var length = 4;
function callback() {
  console.log(this.length); // What is logged?
}

const object = {
  length: 5,
  method(callback) {
    callback();
  }
};

object.method(callback, 1, 2);
Expand answer

4 is logged to console. Try the demo.

callback() is called using regular function invocation inside method(). Since this value during a regular function invocation equals the global object, this.length is evaluated as window.length inside callback() function.

The first statement var length = 4, being in the outermost scope, creates a property length on the global object: window.length becomes 4.

Finally, inside the callback() function this.length evaluates as window.length4 being logged to console.

Question 7: Calling arguments

What logs to console the following code snippet:

var length = 4;
function callback() {
  console.log(this.length); // What is logged?
}

const object = {
  length: 5,
  method() {
    arguments[0]();
  }
};

object.method(callback, 1, 2);
Expand answer

3 is logged to console. Try the demo.

obj.method(callback, 1, 2) is invoked with 3 arguments: callback, 1 and 2. As result the arguments special variable inside method() is an array-like object of the following structure:

{
  0: callback,
  1: 1, 
  2: 2, 
  length: 3 
}

Because arguments[0]() is a method invocation of callback on arguments object, this inside the callback equals arguments. As result this.length inside callback() is same as arguments.length — which is 3.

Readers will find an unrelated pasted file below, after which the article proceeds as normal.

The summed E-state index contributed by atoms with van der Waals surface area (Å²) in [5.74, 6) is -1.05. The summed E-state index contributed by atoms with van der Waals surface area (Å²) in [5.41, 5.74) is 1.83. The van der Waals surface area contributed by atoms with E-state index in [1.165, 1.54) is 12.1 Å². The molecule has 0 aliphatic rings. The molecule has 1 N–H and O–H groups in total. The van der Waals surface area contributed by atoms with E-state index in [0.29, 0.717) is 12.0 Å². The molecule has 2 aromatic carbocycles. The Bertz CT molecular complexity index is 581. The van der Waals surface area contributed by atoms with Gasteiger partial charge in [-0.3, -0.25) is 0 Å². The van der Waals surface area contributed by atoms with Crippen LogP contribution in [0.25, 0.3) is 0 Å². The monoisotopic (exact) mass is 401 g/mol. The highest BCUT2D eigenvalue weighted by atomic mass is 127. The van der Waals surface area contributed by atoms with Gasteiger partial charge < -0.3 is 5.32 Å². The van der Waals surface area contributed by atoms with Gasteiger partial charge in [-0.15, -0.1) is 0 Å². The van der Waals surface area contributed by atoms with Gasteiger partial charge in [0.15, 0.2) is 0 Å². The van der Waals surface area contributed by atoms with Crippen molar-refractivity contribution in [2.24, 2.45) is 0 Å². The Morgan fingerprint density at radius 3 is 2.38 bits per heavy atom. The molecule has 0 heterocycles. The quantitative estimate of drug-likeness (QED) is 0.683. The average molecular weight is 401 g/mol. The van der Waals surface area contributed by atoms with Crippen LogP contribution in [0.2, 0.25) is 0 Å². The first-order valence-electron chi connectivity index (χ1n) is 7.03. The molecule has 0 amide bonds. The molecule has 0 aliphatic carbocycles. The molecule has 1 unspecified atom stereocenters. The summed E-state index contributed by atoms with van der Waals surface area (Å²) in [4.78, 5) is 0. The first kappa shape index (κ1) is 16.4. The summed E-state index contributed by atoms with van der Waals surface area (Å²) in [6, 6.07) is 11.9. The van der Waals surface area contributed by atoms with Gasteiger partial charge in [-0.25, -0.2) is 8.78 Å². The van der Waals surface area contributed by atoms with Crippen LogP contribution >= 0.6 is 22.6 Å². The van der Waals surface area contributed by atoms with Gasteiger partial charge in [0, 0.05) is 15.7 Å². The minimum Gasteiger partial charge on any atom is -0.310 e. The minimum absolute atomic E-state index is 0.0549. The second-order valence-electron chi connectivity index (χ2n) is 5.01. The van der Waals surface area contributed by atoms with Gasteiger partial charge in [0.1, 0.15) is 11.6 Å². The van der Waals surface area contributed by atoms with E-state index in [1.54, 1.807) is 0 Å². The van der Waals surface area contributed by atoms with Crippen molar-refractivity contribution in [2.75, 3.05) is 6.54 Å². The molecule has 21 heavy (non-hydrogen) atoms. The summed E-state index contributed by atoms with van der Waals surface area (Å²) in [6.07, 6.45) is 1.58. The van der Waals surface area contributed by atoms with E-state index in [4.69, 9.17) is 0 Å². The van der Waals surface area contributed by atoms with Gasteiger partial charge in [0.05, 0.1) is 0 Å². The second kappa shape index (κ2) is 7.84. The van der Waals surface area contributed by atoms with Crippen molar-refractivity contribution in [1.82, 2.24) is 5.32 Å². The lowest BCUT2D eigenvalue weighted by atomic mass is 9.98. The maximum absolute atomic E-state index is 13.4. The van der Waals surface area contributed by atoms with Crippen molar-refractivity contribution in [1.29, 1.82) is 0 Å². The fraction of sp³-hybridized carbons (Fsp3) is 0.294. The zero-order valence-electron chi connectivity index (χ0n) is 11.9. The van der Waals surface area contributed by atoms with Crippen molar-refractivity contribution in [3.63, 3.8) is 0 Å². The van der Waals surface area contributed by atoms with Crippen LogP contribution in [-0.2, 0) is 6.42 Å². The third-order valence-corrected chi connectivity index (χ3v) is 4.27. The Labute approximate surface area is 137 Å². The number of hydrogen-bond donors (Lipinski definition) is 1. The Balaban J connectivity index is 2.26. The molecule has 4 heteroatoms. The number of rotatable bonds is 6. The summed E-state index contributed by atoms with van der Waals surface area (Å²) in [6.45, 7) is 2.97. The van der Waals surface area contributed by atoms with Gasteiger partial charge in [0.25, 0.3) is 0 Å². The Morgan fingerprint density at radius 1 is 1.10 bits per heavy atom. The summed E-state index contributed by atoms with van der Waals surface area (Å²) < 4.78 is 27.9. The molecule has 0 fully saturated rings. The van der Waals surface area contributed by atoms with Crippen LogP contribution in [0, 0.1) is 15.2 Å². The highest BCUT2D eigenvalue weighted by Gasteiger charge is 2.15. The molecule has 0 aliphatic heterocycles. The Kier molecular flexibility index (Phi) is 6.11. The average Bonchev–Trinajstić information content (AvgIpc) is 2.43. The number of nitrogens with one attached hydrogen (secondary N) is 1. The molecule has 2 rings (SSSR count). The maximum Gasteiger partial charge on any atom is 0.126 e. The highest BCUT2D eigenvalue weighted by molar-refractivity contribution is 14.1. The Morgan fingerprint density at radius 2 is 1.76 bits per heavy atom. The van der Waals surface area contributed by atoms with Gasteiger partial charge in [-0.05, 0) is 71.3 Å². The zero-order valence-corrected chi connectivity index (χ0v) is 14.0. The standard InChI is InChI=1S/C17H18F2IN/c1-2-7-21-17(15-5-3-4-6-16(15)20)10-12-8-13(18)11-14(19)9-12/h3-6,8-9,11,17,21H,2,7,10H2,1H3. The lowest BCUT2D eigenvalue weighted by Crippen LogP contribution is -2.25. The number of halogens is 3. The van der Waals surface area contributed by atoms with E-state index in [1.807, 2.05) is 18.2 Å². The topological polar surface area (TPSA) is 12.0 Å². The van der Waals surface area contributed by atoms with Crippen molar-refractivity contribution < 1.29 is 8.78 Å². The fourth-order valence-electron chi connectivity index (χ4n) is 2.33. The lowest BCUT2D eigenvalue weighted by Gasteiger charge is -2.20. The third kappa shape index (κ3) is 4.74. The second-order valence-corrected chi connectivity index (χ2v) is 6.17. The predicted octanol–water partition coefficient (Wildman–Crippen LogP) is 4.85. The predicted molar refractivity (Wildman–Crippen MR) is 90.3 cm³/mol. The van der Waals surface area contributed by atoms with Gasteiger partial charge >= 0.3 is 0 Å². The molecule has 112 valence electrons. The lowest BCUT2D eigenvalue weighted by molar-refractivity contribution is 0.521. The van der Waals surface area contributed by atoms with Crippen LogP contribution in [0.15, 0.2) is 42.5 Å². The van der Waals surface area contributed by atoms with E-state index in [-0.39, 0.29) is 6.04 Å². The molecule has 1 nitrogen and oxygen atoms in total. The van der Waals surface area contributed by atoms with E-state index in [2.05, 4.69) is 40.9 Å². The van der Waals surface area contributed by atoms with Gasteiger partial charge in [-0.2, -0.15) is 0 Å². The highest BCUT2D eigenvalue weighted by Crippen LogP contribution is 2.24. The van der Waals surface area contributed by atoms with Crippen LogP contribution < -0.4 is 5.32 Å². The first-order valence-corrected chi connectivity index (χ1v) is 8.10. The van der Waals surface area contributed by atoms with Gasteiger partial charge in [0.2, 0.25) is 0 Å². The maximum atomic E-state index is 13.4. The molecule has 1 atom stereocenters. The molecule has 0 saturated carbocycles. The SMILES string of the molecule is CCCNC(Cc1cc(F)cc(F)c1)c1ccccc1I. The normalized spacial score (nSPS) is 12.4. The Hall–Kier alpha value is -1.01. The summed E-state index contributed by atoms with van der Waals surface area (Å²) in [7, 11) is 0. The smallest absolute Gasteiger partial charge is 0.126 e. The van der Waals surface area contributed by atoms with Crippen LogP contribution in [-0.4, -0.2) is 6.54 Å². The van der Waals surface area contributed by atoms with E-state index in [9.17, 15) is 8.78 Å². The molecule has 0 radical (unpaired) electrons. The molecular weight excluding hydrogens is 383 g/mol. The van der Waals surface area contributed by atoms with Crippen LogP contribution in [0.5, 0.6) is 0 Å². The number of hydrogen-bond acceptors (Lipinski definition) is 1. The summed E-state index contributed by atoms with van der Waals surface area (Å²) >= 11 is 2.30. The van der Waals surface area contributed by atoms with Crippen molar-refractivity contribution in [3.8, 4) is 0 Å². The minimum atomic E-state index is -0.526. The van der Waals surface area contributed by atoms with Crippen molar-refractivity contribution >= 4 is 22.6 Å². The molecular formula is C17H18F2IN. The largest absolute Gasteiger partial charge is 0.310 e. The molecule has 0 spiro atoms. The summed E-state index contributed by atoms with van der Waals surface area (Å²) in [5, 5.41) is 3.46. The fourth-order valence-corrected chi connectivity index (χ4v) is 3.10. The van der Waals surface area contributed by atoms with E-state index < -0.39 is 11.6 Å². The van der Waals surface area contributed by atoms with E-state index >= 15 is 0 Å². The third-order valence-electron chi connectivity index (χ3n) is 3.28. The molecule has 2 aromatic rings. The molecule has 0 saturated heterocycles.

Summary

If you’ve answered correctly 5 or more questions, then you have a good understanding of this keyword!

Otherwise, you need a good refresher on this keyword. I recommend revising the post Gentle Explanation of “this” in JavaScript.

Ready for a new challenge? Try to solve the 7 Interview Questions on JavaScript Closures.

Like the post? Please share!

Quality posts into your inbox

I regularly publish posts containing:

  • Important JavaScript concepts explained in simple words
  • Overview of new JavaScript features
  • How to use TypeScript and typing
  • Software design and good coding practices

Subscribe to my newsletter to get them right into your inbox.

Join 2886 other subscribers.

About Dmitri Pavlutin

Software developer, tech writer and coach. My daily routine consists of (but not limited to) drinking coffee, coding, writing, coaching, overcoming boredom 😉.